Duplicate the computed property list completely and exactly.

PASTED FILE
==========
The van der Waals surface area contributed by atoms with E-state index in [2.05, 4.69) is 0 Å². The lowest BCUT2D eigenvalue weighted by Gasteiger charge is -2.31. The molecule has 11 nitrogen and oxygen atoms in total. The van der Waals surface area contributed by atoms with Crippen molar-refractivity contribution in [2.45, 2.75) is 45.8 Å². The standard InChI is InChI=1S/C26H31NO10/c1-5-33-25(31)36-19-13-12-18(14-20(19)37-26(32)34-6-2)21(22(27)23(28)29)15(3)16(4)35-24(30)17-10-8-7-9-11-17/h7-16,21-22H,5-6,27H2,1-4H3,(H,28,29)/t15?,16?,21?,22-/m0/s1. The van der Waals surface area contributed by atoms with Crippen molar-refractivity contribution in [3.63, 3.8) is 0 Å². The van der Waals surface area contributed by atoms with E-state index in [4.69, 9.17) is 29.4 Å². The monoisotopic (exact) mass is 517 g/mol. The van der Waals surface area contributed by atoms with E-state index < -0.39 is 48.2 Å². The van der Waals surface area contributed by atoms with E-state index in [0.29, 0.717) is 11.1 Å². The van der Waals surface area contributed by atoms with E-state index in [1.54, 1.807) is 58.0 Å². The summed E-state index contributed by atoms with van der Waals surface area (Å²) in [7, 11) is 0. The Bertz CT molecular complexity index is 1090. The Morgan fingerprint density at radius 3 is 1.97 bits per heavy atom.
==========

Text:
The van der Waals surface area contributed by atoms with E-state index in [2.05, 4.69) is 0 Å². The lowest BCUT2D eigenvalue weighted by Gasteiger charge is -2.31. The molecule has 11 nitrogen and oxygen atoms in total. The van der Waals surface area contributed by atoms with Crippen molar-refractivity contribution in [2.45, 2.75) is 45.8 Å². The standard InChI is InChI=1S/C26H31NO10/c1-5-33-25(31)36-19-13-12-18(14-20(19)37-26(32)34-6-2)21(22(27)23(28)29)15(3)16(4)35-24(30)17-10-8-7-9-11-17/h7-16,21-22H,5-6,27H2,1-4H3,(H,28,29)/t15?,16?,21?,22-/m0/s1. The van der Waals surface area contributed by atoms with Crippen molar-refractivity contribution in [3.63, 3.8) is 0 Å². The van der Waals surface area contributed by atoms with E-state index in [4.69, 9.17) is 29.4 Å². The monoisotopic (exact) mass is 517 g/mol. The van der Waals surface area contributed by atoms with E-state index < -0.39 is 48.2 Å². The van der Waals surface area contributed by atoms with E-state index in [0.29, 0.717) is 11.1 Å². The van der Waals surface area contributed by atoms with E-state index in [1.54, 1.807) is 58.0 Å². The summed E-state index contributed by atoms with van der Waals surface area (Å²) in [7, 11) is 0. The Bertz CT molecular complexity index is 1090. The Morgan fingerprint density at radius 3 is 1.97 bits per heavy atom.